Fuel Flexibility Study of a Compression Ignition Engine at High Loads 2019-01-2193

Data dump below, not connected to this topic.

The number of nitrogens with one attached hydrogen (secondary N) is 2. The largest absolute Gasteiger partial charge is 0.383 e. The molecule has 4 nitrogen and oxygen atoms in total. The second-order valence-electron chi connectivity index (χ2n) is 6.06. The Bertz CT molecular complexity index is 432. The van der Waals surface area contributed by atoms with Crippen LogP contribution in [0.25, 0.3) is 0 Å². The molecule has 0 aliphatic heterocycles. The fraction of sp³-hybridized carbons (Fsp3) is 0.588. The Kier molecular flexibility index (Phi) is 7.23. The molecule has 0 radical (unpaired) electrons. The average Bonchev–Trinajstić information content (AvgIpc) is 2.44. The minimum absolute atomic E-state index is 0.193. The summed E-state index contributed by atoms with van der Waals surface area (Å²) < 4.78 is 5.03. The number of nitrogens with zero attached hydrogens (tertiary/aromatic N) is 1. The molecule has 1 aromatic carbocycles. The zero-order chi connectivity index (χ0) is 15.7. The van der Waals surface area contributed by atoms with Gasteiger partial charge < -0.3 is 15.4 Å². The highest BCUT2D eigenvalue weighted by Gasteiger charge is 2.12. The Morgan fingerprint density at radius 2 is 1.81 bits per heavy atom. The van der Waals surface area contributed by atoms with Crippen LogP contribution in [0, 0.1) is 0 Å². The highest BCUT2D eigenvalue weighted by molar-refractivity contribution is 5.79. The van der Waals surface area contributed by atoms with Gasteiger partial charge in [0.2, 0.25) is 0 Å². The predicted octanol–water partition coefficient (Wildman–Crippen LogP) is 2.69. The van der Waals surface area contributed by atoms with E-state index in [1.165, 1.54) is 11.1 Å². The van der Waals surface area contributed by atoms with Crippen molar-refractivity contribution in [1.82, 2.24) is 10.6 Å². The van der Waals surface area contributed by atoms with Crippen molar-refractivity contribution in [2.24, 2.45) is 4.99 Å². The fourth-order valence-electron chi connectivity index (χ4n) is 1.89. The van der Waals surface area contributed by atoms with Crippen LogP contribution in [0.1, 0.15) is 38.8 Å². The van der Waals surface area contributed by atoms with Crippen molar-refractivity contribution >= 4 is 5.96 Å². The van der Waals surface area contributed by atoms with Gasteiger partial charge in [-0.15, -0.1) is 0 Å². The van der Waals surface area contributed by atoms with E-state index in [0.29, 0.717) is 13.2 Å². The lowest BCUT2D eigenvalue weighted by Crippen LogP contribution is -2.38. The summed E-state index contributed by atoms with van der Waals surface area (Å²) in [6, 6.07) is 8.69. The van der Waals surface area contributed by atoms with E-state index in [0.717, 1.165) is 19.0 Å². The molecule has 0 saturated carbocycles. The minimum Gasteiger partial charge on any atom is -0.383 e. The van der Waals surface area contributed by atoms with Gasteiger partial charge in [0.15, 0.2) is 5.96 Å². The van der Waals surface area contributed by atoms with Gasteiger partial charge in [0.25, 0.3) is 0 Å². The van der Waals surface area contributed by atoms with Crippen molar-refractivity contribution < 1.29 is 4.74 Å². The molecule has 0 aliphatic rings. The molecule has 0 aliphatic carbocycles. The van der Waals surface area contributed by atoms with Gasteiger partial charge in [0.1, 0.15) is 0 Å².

Engine experiments were performed on a single-cylinder heavy-duty engine at relatively high loads to investigate the regions where the combustion characteristics are unchanged regardless of the fuel octane number. Primary Reference Fuels (PRFs) and three different commercial fuels with RON values ranging from 0 to 100 were tested in this study. A sweep of net indicated mean effective pressure (IMEPNet) of 5 to 20 bar, absolute intake pressure of 1.5 to 2.8 bar, exhaust gas recirculation (EGR) of 0 to 40%, and fuel injection pressure of 700 to 1400 bar were performed to investigate the combustion characteristics, ignition delay time, combustion duration, efficiency, and emissions. At the highest load point (IMEPNet = 20 bar), all the fuels burn as in conventional diesel combustion. Despite the wide range of octane numbers, all fuels had similar ignition delay time, combustion duration, indicated efficiency, and emissions at 10 to 20 bar IMEPNet. It follows that CI mode is the only realistic option at high load and pressure points. All fuels showed similar combustion duration and emission levels behavior as a function of EGR. The present study shed light on the load threshold above which the combustion characteristics of fuels are close enough to consider the engine as ‘fuel flexible’.